So what’s been the net result? A top-40 fantasy player, and one who’s only getting better as the season goes on. Haliburton has five 20-plus-point games this season, all in his last 12 games, a stretch that has seen him average 17.1 ppg, 3.3 rpg, 5.3 apg, 1.8 spg, 0.5 bpg and 2.9 3s (52.3 FG / 93.3 FT / 1.4 TOs). He may never post enormous counting stats, but Haliburton is set up to be the ultimate fantasy glue guy for years to come. And in no way am I upset that my hometown team drafted a guy who can barely crack the rotation (Onyeka Okongwu) ahead of him. Not bothered in the slightest. 

*Additional note on LaMelo: I know I was terrified of his percentages as well, and didn't see him shooting this well in any way, shape or form, so it wasn't just the Rozier/Graham concerns. The bottom line is I don't think we should blame ourselves for not drafting him. Just give credit to those who did. And again — let talent and upside be the ultimate tiebreakers.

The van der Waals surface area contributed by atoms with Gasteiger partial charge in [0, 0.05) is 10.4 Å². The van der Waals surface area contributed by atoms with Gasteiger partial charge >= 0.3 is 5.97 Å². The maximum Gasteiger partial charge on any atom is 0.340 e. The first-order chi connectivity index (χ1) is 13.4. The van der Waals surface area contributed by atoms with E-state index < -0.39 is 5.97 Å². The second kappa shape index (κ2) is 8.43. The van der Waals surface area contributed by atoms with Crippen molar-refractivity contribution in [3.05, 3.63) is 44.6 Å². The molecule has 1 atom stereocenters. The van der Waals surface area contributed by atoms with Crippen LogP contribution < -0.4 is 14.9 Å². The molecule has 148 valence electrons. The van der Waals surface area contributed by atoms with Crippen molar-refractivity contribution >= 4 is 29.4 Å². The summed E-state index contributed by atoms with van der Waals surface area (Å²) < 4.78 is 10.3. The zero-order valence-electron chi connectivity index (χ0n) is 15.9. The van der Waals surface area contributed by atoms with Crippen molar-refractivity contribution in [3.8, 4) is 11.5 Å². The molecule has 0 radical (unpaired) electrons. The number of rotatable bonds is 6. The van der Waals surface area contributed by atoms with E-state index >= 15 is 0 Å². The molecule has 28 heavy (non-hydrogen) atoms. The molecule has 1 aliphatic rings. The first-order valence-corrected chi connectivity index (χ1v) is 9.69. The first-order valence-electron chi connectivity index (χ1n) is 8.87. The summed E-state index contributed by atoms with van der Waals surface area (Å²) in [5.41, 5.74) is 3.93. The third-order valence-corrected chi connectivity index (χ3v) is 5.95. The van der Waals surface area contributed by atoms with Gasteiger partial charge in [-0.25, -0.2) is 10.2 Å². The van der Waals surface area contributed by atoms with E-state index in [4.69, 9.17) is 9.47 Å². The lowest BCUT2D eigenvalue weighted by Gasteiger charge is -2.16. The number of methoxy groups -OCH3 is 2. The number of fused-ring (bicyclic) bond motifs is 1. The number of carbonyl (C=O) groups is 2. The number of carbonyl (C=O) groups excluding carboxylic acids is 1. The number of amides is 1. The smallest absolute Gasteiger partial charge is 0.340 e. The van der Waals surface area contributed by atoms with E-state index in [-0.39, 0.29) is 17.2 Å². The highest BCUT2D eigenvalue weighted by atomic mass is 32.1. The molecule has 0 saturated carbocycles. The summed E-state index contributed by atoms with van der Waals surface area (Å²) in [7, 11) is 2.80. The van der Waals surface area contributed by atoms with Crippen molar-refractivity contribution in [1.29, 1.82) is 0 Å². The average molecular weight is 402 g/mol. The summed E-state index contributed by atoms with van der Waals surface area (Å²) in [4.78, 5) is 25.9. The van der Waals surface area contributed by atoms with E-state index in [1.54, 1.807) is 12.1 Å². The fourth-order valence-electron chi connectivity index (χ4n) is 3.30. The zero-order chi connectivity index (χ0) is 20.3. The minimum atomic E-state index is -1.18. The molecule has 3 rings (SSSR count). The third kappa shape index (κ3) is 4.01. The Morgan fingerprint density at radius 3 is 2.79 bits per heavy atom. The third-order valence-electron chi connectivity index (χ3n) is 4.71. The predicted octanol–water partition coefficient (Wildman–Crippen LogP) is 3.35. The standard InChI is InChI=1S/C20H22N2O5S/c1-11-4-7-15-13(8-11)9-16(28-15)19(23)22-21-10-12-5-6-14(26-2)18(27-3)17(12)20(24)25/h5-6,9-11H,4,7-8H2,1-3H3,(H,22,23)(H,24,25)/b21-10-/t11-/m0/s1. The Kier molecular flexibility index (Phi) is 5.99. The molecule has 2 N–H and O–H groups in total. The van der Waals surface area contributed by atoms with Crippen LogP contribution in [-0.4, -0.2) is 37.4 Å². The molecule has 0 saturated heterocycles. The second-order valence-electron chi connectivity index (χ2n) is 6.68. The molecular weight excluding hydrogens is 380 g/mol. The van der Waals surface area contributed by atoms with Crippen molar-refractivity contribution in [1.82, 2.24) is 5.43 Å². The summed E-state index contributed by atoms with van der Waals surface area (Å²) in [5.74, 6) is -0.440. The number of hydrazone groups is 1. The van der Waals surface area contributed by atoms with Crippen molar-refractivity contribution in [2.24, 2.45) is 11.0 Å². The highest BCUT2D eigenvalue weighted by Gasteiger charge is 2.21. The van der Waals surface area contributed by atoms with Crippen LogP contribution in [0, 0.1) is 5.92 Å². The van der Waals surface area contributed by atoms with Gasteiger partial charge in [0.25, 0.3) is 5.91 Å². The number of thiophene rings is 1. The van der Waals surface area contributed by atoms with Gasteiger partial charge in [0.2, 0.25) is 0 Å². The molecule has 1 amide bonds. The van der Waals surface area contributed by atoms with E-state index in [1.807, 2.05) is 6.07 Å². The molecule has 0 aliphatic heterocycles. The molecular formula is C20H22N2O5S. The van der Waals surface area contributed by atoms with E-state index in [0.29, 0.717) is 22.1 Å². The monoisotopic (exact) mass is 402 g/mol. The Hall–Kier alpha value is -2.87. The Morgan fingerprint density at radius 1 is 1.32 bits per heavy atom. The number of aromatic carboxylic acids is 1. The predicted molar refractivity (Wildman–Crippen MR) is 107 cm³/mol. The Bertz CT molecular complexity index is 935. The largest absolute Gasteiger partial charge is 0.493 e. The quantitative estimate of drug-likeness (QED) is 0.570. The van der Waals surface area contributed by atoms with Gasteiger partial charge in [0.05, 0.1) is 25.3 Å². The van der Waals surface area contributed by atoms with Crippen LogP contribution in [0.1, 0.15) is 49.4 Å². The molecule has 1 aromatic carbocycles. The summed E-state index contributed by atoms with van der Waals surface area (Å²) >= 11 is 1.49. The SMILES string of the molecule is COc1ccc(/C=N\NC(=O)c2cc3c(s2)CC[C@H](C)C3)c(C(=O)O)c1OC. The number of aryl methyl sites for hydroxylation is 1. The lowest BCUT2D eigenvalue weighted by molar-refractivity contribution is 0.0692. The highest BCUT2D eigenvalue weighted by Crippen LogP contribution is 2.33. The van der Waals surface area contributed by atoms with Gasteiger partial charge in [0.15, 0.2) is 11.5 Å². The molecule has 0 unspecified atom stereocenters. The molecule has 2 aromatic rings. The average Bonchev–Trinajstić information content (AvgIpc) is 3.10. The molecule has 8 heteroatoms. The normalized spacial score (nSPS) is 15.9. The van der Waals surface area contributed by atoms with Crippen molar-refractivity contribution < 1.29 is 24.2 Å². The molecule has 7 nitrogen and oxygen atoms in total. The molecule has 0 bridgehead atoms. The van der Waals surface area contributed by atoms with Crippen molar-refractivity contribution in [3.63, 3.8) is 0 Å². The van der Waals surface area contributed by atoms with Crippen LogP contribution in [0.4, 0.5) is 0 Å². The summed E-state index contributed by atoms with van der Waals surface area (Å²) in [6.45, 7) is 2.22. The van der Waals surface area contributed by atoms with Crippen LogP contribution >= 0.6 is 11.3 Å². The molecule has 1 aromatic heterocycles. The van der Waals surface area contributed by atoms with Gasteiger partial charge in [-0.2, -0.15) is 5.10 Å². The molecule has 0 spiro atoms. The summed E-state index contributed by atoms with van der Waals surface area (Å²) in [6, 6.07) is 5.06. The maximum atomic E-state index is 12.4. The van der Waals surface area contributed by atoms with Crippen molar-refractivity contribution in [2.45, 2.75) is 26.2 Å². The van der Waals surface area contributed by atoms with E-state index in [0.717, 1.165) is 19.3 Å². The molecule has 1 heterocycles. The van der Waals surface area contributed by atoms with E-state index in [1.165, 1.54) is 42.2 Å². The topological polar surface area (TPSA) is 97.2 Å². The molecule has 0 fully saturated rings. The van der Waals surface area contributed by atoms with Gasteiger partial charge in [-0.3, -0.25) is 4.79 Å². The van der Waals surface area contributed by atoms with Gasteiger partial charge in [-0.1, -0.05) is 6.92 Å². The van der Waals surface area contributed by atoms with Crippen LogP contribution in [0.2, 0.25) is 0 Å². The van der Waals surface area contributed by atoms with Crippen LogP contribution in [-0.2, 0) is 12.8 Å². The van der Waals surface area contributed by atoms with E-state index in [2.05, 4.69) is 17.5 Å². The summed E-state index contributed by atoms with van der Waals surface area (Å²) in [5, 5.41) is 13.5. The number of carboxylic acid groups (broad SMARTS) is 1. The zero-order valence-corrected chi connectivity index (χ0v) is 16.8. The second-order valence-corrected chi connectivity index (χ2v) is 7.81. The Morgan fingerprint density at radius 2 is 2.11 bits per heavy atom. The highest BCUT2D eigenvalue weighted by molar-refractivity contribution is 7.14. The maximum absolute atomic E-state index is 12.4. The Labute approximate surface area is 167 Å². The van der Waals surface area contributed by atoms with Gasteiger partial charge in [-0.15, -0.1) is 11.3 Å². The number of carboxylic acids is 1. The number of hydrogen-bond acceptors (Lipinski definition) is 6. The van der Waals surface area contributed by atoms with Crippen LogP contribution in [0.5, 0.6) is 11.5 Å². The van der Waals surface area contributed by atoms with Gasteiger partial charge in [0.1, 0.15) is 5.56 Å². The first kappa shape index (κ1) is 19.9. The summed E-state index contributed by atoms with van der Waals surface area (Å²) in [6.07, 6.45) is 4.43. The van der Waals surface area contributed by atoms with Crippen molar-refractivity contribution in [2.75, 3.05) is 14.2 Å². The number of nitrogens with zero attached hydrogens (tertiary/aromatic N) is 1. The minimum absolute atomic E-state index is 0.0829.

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Mason Plumlee — ADP: 138.2

Handed $25 million (over three years) and a starting job in Detroit, Plumlee has responded by posting 10.4 ppg, 9.1 rpg, 3.6 apg, 0.9 spg and 0.9 bpg, while also shooting a career-high 70.5 percent from the free throw line. Like Slow Mo, he’s showing zero signs of losing momentum right now, with 13.3 ppg, 10.3 rpg, 4.9 apg, 0.8 spg and 1.4 bpg through his first 10 games of February. 

The only real concern here — and it is a valid one — is that Plumlee could lose minutes to dynamic rookie Isaiah Stewart as the season goes on. With that in mind, I would absolutely trade Plumlee (82nd overall) for a player who’s ranked in his vicinity — let’s say Kelly Oubre, who’s 90th overall — but my guess is that an offer along these lines would get laughed out of the boardroom by the manager who has Oubre, which tells me my best course of action is just to keep Plumlee around and hope that the Stewart-crushing-his-value scenario doesn’t come to pass.

Jordan Clarkson — ADP: 138.3

It’s hard to make a run at mid-round value as a points-and-3s-only guy these days, but much like the recently-suspended and also late-round fantasy pick Malik Beasley (ADP: 142.4), Clarkson is riding volume in those two main categories (18.3 ppg, 3.3 3s) all the way to 68th overall on the 9-category leaderboard. Sometimes it’s just as simple as that.